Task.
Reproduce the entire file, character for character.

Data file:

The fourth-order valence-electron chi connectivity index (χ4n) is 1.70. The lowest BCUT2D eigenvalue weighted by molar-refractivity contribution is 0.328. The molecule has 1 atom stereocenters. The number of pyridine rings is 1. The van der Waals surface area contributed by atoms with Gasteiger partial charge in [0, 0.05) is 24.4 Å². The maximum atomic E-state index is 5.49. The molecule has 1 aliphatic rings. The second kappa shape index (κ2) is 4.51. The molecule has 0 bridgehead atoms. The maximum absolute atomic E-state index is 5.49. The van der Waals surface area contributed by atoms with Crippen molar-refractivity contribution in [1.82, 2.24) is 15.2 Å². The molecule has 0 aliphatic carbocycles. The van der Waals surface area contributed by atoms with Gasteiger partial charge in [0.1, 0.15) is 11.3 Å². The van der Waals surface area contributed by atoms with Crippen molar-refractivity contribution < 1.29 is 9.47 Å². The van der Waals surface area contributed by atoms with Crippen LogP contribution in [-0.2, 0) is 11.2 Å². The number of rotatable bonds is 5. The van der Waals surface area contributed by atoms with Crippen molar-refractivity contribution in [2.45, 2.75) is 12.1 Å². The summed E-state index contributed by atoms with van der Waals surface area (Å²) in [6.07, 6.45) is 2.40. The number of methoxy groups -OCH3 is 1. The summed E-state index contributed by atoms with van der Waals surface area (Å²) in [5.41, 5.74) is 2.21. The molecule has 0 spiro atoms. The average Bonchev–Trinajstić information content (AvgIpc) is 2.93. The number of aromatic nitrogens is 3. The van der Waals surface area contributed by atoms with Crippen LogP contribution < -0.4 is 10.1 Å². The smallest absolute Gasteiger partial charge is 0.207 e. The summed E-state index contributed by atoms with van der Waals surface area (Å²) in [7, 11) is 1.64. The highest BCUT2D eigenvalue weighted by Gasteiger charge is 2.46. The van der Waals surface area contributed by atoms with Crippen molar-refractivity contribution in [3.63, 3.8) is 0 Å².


The fourth-order valence-electron chi connectivity index (χ4n) is 1.70. The lowest BCUT2D eigenvalue weighted by molar-refractivity contribution is 0.328. The molecule has 1 atom stereocenters. The number of pyridine rings is 1. The van der Waals surface area contributed by atoms with Gasteiger partial charge in [0, 0.05) is 24.4 Å². The maximum atomic E-state index is 5.49. The molecule has 1 aliphatic rings. The second kappa shape index (κ2) is 4.51. The molecule has 0 bridgehead atoms. The maximum absolute atomic E-state index is 5.49. The van der Waals surface area contributed by atoms with Crippen molar-refractivity contribution in [1.82, 2.24) is 15.2 Å². The molecule has 0 aliphatic carbocycles. The van der Waals surface area contributed by atoms with Gasteiger partial charge in [0.1, 0.15) is 11.3 Å². The van der Waals surface area contributed by atoms with Crippen molar-refractivity contribution < 1.29 is 9.47 Å². The van der Waals surface area contributed by atoms with Crippen LogP contribution in [-0.2, 0) is 11.2 Å². The number of rotatable bonds is 5. The van der Waals surface area contributed by atoms with Crippen molar-refractivity contribution in [2.45, 2.75) is 12.1 Å². The summed E-state index contributed by atoms with van der Waals surface area (Å²) in [6.07, 6.45) is 2.40. The number of methoxy groups -OCH3 is 1. The summed E-state index contributed by atoms with van der Waals surface area (Å²) in [5.41, 5.74) is 2.21. The molecule has 0 spiro atoms. The average Bonchev–Trinajstić information content (AvgIpc) is 2.93. The number of aromatic nitrogens is 3. The van der Waals surface area contributed by atoms with Crippen LogP contribution < -0.4 is 10.1 Å². The smallest absolute Gasteiger partial charge is 0.207 e. The summed E-state index contributed by atoms with van der Waals surface area (Å²) in [7, 11) is 1.64. The highest BCUT2D eigenvalue weighted by Gasteiger charge is 2.46. The van der Waals surface area contributed by atoms with Crippen molar-refractivity contribution in [3.63, 3.8) is 0 Å².